WHEELING, W.Va. – The Most Rev. Mark Brennan, bishop of the Roman Catholic Diocese of Wheeling-Charleston, announced his plan last week to seek $792,638 in restitution from former bishop Michael Bransfield.
In addition, the diocese is reducing Bransfield’s monthly compensation package from $6,200 to $736, Brennan said. A stipend of $736 is equal to the pension of a priest who served 13 years, which is the length of time Bransfield was in West Virginia.
The previous package included pension, insurance, housing and administrative staff. It was based on standards recommended by the U.S. Conference of Catholic Bishops for retired bishops.
“All the other benefits (to Bransfield) go away,” Brennan said. But, he added, “The diocese will continue to pay a small Medicare supplement for him.”
Regarding a car given to Bransfield in retirement, “he can either return it to us or buy it at fair market value,” the new bishop said.
The plan also calls for Bransfield to apologize to adults whom he sexually harassed; to the Catholic faithful of the diocese for the harm he caused and damage to the church’s reputation; and to diocesan staff “who were subjected to a culture of intimidation and fear of retribution.”
A figure for restitution was determined during a recent extensive review of Bransfield’s expenditures.
“We uncovered that amount of purely personal uses of diocesan funds,” Brennan said.
Money paid as restitution will fund assistance to victims of sexual abuse by clergy and laity, the current leader said.
Bransfield was given an opportunity to make his own plan of amends as mandated by Pope Francis, but did not do so. Brennan said he wrote to Bransfield about the matter on Oct. 1.
“To this day, he has not done that. I’ve seen some movement, but it is not finalized yet,” Brennan said. “I’m still waiting for a full response.”
Asked what action could be taken if Bransfield does not comply, the current bishop said, “I do not want to outline further steps in public at this time. There would be further steps if the response is not adequate.”
Brennan regards his plan as a “moral and spiritual” response, “rather than a legal one,” to Bransfield’s misdeeds.
“I hope (Bransfield) will see this not as punishment, but acts of restorative justice to the victims and the faithful,” Brennan said.
The diocesan leader also hopes the amends “will satisfy the righteous indignation of the Catholic faithful.”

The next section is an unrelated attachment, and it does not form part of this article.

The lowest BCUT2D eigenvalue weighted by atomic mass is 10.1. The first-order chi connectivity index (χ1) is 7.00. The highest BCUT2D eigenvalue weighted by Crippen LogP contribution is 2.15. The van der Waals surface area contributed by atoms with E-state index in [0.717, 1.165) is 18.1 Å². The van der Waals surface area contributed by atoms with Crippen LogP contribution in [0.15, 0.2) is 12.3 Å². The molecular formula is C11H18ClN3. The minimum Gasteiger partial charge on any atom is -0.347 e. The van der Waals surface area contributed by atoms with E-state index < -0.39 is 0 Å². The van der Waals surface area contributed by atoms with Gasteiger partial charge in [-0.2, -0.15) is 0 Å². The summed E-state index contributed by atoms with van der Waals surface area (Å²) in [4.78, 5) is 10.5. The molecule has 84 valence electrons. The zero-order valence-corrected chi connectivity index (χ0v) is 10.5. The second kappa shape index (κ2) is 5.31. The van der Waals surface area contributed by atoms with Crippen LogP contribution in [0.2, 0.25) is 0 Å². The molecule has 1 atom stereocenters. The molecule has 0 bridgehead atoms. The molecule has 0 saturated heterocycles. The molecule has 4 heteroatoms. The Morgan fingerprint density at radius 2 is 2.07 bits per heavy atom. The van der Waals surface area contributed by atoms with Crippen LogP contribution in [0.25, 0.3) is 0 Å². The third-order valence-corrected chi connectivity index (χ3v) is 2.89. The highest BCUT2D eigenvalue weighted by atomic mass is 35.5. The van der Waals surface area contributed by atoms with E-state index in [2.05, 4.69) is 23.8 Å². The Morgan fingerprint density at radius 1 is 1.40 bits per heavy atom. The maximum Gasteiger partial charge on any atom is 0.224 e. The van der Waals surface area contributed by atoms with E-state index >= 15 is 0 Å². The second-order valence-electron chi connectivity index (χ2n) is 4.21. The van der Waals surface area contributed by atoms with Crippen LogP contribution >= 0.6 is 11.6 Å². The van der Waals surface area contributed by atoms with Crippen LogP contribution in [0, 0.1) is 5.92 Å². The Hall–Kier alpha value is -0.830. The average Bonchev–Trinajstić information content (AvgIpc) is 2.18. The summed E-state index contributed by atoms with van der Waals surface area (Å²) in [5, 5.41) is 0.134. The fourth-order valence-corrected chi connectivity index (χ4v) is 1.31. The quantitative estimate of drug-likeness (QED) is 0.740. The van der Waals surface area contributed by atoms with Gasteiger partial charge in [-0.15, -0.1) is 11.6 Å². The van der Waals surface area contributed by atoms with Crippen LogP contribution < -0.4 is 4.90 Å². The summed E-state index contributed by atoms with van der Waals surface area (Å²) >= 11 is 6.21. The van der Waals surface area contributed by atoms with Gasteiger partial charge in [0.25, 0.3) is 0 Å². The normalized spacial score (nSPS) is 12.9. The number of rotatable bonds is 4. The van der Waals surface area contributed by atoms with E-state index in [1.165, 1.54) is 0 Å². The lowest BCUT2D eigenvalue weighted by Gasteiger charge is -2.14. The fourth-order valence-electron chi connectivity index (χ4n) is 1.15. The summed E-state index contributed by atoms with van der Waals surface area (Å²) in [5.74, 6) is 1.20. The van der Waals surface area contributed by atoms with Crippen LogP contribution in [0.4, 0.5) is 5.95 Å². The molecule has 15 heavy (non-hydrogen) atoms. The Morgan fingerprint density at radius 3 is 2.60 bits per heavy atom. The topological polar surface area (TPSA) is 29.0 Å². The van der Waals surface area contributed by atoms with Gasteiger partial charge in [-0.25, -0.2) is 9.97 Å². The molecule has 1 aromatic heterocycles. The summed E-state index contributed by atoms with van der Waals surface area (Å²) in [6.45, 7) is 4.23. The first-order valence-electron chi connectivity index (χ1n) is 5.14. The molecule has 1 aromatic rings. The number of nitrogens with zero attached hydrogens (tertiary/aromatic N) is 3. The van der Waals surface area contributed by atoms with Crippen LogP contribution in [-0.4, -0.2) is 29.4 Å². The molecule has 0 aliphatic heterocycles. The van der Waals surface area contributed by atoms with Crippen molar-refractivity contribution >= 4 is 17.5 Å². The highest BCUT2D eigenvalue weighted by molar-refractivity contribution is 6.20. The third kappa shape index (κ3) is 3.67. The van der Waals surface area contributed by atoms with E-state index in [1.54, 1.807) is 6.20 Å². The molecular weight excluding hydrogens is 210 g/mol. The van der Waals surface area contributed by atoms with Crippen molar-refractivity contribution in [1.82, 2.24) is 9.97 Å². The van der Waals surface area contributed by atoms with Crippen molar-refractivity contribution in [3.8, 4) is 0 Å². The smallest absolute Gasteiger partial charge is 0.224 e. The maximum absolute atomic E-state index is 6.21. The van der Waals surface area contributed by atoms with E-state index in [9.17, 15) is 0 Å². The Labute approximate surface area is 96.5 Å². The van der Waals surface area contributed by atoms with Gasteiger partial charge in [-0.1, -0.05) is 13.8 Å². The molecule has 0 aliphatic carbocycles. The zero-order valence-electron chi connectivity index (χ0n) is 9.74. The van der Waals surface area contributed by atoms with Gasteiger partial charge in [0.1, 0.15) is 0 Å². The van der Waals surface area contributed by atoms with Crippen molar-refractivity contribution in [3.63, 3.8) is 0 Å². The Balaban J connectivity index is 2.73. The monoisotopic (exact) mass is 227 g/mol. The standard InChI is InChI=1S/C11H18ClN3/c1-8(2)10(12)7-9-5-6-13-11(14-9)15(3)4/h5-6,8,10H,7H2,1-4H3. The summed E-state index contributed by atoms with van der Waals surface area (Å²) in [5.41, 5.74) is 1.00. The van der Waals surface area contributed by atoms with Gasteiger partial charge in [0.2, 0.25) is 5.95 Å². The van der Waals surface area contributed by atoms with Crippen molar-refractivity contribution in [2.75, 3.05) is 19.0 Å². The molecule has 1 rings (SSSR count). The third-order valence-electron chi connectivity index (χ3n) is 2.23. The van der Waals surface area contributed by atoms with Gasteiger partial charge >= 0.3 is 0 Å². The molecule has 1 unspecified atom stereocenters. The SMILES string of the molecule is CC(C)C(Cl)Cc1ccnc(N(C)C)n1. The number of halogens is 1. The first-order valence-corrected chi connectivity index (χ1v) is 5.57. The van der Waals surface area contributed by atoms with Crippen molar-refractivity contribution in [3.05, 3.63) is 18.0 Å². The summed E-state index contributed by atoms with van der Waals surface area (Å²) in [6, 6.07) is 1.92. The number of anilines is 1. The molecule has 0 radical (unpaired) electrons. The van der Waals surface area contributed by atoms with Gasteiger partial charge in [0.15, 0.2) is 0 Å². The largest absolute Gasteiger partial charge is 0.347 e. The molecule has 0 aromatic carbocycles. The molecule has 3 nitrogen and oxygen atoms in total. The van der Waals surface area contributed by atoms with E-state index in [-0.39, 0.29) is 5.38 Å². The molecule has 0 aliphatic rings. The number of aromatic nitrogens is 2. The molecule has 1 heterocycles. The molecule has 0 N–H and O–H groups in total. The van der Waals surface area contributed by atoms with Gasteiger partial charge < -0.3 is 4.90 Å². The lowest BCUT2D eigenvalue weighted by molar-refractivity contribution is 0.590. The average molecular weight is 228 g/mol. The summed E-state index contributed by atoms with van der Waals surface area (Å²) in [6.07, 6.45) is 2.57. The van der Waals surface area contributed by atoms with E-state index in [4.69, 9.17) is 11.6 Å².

Brennan has heard “thousands of confessions” from people who admitted their wrongdoing, but he had to “point the finger” to investigate Bransfield.
“It’s a different position. It’s sad. I don’t like doing this, but I’ve got to do it. It’s the right thing to do,” he said.
The plan for amends is detailed in a three-page letter that Brennan issued to the diocese. However, the letter doesn’t mention spending from the Bishop’s Fund that Bransfield established, nor does it address contributions to that fund from Wheeling Hospital’s coffers.
The letter outlines how the diocese’s finance team set $792,638 as the amount of restitution.
Bransfield is being asked to repay $441,492 in diocesan funds allocated for his personal expenses during 2013-18 and $351,146 “attributable to the former bishop’s luxurious lifestyle,” beginning in 2005.
The $441,492 spent in 2013-18 “reflects personal travel, vacations, clothing, alcohol and luxury goods,” the letter states. “In addition, Bishop Bransfield will be required to pay an excise tax in the approximate amount of $110,000 directly to the IRS.”
In response, Judy Jones, a spokeswoman for SNAP, the Survivors Network for those Abused by Priests, said the response left much to be desired.
“It’s irresponsible and inaccurate to suggest that Bransfield alone should make reparations. It’s likely that dozens of Catholic officials – in both West Virginia and Pennsylvania – knew of or suspected his abuse but ignored or hid it. Those individuals – and the institutions that likely still pay them – must be identified, admit their wrongdoing, and take steps to reduce the damage they’ve caused and are still causing by their secrecy and deceit,” she said.
West Virginia Attorney General Patrick Morrisey – who has a civil suit pending against the diocese – said Tuesday, “While today’s announcement by Bishop Brennan represents a step forward, justice will not be served until the Wheeling-Charleston Diocese releases all of its investigative reports on Bishop Bransfield, tightens its internal controls to protect children, and implements concrete measures to provide assistance to the many victims of sexual abuse and pedophilia needing medical, social or mental health services. It is time for the diocese to truly come clean and begin to put this horrific scandal behind it.”